The National Hurricane Center said Monday that a disturbance over central Georgia is forecast to move southward toward the northeastern Gulf of Mexico in two or three days, where a "broad area of low pressure" is expected to form.
"Environmental and ocean conditions are forecast to be conducive for development and a tropical depression is likely to form by the end of the week while the low moves slowly westward over northern Gulf of Mexico," the NHC said. "Regardless of development, this system has the potential to produce heavy rainfall along portions of the northern and eastern U.S. Gulf Coast later this week."
The NHC said as of Monday, there was an 80 percent chance of a tropical depression forming within the next five days.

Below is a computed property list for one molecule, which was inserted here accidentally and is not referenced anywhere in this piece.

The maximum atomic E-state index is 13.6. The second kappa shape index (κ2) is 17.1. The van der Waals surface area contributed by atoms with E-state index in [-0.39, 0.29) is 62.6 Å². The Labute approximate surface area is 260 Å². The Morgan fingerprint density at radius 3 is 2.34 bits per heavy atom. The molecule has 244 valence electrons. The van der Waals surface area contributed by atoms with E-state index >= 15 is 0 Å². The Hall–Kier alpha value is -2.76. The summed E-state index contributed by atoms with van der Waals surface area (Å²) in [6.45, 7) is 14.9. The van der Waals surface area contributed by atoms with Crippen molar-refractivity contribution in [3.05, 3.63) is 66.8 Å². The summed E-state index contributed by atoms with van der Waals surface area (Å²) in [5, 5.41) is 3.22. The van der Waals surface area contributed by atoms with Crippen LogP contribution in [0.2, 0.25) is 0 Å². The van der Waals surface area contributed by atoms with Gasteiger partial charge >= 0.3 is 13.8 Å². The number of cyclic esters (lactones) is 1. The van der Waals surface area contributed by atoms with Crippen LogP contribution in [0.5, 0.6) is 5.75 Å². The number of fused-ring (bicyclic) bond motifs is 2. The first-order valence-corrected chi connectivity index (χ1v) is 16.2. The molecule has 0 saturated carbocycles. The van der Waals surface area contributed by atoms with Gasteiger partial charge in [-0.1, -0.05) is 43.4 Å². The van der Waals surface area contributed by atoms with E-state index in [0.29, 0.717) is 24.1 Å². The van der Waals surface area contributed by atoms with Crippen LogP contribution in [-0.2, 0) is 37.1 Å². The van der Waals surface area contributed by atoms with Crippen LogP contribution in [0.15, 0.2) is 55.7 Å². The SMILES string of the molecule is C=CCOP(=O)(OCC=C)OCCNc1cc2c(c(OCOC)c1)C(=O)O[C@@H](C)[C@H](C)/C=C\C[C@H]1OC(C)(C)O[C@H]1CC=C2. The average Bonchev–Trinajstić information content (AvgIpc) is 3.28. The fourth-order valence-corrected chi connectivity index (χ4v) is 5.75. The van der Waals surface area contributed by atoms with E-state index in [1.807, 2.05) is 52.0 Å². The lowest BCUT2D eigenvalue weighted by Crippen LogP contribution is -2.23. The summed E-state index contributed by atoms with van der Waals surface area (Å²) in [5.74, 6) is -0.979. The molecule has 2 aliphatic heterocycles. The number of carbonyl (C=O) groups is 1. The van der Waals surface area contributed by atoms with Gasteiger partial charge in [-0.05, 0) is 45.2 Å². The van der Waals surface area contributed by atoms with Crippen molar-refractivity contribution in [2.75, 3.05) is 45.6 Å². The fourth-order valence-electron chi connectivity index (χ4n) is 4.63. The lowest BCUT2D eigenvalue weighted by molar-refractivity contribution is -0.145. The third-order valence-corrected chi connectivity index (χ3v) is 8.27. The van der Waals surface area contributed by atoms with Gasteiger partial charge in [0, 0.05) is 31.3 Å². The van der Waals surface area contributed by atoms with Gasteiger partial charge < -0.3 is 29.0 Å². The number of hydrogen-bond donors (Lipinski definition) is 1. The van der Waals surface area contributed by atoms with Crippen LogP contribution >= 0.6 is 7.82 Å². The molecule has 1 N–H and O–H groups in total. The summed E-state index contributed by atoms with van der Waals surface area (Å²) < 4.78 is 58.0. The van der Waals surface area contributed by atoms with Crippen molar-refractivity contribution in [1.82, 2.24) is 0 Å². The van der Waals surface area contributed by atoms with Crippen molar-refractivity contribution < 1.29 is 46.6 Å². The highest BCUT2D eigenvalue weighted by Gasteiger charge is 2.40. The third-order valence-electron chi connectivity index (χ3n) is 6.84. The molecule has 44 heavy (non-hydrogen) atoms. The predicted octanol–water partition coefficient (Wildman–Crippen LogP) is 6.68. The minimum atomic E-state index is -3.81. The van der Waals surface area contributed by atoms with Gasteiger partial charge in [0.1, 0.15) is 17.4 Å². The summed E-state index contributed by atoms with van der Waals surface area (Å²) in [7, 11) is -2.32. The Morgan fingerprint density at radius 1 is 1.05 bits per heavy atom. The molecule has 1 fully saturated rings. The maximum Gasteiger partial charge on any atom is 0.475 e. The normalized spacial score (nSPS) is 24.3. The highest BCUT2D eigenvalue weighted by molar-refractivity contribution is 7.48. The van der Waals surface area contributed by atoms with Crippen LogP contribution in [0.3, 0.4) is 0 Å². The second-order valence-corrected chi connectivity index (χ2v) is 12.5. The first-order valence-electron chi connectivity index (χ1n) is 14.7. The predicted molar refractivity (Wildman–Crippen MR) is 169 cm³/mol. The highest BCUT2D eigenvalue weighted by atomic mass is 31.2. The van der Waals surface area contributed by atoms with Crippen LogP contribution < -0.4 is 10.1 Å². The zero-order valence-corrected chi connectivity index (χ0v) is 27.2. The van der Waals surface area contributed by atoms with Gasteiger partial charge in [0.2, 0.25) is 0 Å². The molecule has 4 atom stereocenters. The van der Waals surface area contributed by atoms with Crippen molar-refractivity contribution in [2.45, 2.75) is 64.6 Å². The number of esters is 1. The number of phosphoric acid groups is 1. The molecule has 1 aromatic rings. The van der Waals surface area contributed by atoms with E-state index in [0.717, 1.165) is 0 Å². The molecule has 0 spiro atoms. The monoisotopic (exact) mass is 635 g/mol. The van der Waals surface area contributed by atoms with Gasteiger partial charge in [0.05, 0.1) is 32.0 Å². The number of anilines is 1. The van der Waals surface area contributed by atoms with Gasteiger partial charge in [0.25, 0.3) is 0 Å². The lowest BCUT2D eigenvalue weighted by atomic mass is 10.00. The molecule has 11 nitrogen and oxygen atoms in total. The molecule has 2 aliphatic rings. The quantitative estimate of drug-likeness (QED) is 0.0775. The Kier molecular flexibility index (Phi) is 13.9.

If it becomes a tropical storm, it will be the second of the season, with the name "Barry."
The 2019 Atlantic hurricane season runs from June 1 to Nov. 30, and this year includes the names: Andrea, Barry, Chantal, Dorian, Erin, Fernand, Gabrielle, Humberto, Imelda, Jerry, Karen, Lorenzo, Melissa, Nestor, Olga, Pablo, Rebekah, Sebastien, Tanya, Van and Wendy.
Forecasters from the National Oceanic and Atmospheric Administration are calling for nine to 15 named storms with winds of 39 mph or higher, of which four to eight could strengthen into hurricanes. Of those storms, there will be two to four major hurricanes, which are classified as Category 3, 4 and 5 with winds of 111 mph or higher.
An average hurricane season produces 12 named storms, of which six become hurricanes, including three major hurricanes, according to NOAA.